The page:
Pas­tor’s pas­sion for do­ing good

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IT BE­GAN with 17 peo­ple sit­ting un­der a tree in Phoenix in 1975, and grew into a mam­moth un­der­tak­ing span­ning hun­dreds of churches in sev­eral coun­tries, in­clud­ing Rus­sia.

Such was the vi­sion of pas­tor Rev­erend Em­manuel J Moodley, who died on Satur­day morn­ing from a heart at­tack after a planned surgery.

Moodley, the founder of Beth­saida Min­istries In­ter­na­tional, was 70.

The many whose lives he touched re­mem­ber him for his in­tense pas­sion for do­ing good.

From its hum­ble be­gin­nings, Beth­saida found a new home in a 10 000-seater au­di­to­rium in Phoenix in 2012. Moodley had cashed in a R1 mil­lion re­tire­ment an­nu­ity at the age of 65, us­ing the funds, along with dona­tions, to build it.

“With 140 churches and sev­eral or­phan­ages in In­dia, more than 1 000 churches in Rus­sia, hun­dreds of church ini­tia­tives through­out Africa and too many preach­ing points to men­tion in KwaZulu-Na­tal, Rev­erend Moodley re­mained faith­ful to his call­ing, which earned him world­wide recog­ni­tion,” Beth­saida Min­istries said.

Some of the In­dian or­phan­ages were named after him. But Moodley also drew ac­claim in 1993 for be­com­ing the first South African to build 27 churches in Rus­sia, said Phoenix preacher Jonathan An­nipen.

“He has one church in Zim­babwe, one in Zam­bia and more re­cently in the Sey­chelles.”

The Phoenix church has more than 12 000 con­gre­gants.

Moodley, a min­is­ter of the gospel for over 44 years, was also a radio and tele­vi­sion min­is­ter, said An­nipen.

He said Moodley had had a pas­sion for trans­form­ing the lives “of those washed ashore by the storms of life, and be­gan set­ting fire to a com­mu­nity yearn­ing for recog­ni­tion and the mean­ing to life”.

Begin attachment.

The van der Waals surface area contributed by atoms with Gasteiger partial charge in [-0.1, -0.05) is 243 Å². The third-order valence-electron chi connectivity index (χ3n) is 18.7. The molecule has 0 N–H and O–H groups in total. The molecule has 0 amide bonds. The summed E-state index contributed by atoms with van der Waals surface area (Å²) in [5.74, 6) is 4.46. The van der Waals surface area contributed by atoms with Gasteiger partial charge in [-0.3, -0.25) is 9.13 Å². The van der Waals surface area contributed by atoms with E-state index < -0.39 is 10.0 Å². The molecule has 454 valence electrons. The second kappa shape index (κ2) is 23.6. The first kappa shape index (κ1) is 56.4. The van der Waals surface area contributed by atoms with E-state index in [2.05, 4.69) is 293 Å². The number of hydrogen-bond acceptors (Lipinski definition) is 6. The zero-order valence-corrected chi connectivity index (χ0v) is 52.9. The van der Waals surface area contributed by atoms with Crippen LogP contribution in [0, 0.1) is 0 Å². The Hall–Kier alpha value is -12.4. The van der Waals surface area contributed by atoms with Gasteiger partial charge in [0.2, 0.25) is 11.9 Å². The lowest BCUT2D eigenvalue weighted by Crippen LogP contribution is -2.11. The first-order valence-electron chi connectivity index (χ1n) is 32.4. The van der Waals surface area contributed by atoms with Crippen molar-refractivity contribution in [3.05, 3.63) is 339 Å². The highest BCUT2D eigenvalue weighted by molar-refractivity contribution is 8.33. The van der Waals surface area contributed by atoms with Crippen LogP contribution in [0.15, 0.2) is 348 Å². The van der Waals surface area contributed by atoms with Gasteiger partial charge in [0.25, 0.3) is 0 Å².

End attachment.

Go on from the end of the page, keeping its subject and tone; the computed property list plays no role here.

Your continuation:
In 2014, at the in­vi­ta­tion of renowned Evan­ge­list Benny Hinn, Moodley was present at the open­ing of Is­rael’s first prayer tower.

“The main­spring of his suc­cess had to be God and he will be re­mem­bered as a fierce ad­vo­cate for all that was good and whole­some.”

His son, Pas­tor Em­manuel J Moodley II, said his dad was the sec­ond deputy mod­er­a­tor of the Full Gospel Church of God in South Africa, chair of the Mis­sions Board and served on the Wel­fare and His­toric Com­mit­tees of the Full Gospel Church of God.

He also served as the re­gional overseer of the KZN North Coast re­gion’s Full Gospel Church and was the chair­man of the board at Ma­hatma Gandhi Me­mo­rial Hos­pi­tal.

Among other aca­demic ac­co­lades, Moodley re­cently re­ceived his doc­tor­ate from Team­work Bi­ble Col­lege.

“De­spite these port­fo­lios and many ac­com­plish­ments, he re­mained a hum­ble ser­vant of the Lord with a pas­sion to ex­tend the king­dom of God at all costs,” he said.

Em­manuel said his fa­ther’s re­silience, “in­tense pas­sion for do­ing good, fas­tid­i­ous at­ti­tude in keep­ing the tenets of the ‘word’ and his fierce loy­alty to his call­ing would be a legacy per­pet­u­ated by all those who form part of Beth­saida”.

Moodley is sur­vived by his wife of 48 years, Priscilla, and sons Lloyd, Bren­ton and Em­manuel. He will be buried on Sun­day. The fu­neral ser­vice will start at 1pm at Beth­saida Min­istries at Stone­bridge Drive, Phoenix, and will pro­ceed to Red­hill Ceme­tery. – Post Re­porter

Rev­erend Em­manuel J Moodley

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